A rash of drug overdoses in downtown St. Louis near a homeless shelter is just one of the reasons local businesses are now fighting to shut it down.
The plaintiffs in the lawsuit own several office spaces and a parking lot near the shelter. The business owners claim most of the guests who leave New Life Evangelistic Center in the morning engage in criminal activity or take part in activity that is a nuisance to public safety.
Attorney Elkin Kistner is representing the business owners.
He says the shelter isn't providing the homeless with the services they need to get back on their feet,
"There has to be a more proactive approach to this population to make sure they actually receive the services that eventually allow them to transition to a more stable lifestyle," Kistner said.
Laura Griffin, a grandmother of five and HOA president of the Printers Lofts said she's grateful the lawsuit was filed. She lives a few blocks from the homeless shelter an she says she doesn't want her grandchildren to see the activity she has seen near the center.
"I don't walk past there with my grandchildren. I don't take hem down there anymore. It's sad. We have a magnificent public library and a wonder small park for children and I can't take my grandson there," Griffin said.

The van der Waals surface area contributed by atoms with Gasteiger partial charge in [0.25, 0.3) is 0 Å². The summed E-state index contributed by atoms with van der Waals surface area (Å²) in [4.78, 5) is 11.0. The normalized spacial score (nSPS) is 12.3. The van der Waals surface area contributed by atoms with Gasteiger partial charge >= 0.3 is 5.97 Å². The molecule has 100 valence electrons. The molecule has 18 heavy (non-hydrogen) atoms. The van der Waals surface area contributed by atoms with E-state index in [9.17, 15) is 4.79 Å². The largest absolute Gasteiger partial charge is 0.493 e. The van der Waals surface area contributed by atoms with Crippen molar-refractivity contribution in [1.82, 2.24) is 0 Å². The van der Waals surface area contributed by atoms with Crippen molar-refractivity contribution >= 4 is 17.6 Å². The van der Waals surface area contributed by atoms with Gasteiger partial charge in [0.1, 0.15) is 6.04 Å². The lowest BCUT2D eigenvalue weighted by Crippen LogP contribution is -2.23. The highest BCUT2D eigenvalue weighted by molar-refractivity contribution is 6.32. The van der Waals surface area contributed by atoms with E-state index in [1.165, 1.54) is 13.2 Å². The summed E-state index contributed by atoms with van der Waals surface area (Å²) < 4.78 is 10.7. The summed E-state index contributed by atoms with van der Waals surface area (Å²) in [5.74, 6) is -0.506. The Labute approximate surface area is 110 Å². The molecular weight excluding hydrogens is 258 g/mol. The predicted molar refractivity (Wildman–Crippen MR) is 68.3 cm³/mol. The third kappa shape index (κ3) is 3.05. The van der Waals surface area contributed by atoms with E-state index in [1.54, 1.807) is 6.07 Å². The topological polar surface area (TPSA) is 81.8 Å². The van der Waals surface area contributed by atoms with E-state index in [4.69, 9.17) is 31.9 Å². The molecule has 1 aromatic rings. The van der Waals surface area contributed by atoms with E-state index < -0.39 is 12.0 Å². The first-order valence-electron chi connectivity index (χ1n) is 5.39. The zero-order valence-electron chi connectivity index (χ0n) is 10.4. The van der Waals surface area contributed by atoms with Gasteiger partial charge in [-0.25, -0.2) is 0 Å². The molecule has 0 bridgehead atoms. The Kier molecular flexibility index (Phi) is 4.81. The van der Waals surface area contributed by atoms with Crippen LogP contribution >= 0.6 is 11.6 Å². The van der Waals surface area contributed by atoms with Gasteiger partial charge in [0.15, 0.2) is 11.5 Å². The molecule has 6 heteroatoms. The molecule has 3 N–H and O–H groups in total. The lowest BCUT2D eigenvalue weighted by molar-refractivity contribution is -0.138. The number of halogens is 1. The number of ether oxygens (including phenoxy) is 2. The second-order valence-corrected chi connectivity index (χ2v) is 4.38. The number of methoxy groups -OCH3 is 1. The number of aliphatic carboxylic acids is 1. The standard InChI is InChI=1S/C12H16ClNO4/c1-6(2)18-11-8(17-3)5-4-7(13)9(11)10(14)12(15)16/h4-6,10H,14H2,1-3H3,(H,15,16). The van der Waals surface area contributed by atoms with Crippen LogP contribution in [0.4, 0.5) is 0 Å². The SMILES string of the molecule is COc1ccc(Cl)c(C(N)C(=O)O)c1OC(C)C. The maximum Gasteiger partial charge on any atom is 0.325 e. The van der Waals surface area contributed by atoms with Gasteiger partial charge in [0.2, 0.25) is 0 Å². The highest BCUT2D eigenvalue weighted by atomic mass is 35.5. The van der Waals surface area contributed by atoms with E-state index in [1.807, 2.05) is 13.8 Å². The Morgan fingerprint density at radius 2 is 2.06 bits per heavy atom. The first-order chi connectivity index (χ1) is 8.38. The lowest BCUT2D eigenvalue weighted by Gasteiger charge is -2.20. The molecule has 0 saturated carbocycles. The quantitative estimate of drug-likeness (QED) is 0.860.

Reverend Larry Rice said the lawsuit is just an attempt to get the homeless population out of downtown. He said the shelter has been in place for about 40 years and it wasn't until four years ago that there have been attempts to shut the shelter down. Rice said he intends on fighting the lawsuit. He said the parking lot next to him allows people to hang out in front of it and cause trouble.
"They purposely created this chaos. Now they're blaming us for it and we're just doing God's work," Rice said. "We don't want to see these women and children thrown out on the street during the holidays."
However, attorney Elkin Kistner said to suggest that any of his clients would try to create at atmosphere that allows crime downtown is ridiculous.
"We believe it's ridiculous, we believe we're going to prove it's ridiculous," Kistner said. "These people do their utmost to control the problem in terms of loitering on the street, drug dealing, open consumption of alcohol and public defecation."
Rice said his next plan of action is to appeal the city's cease and desist order and fight the lawsuit.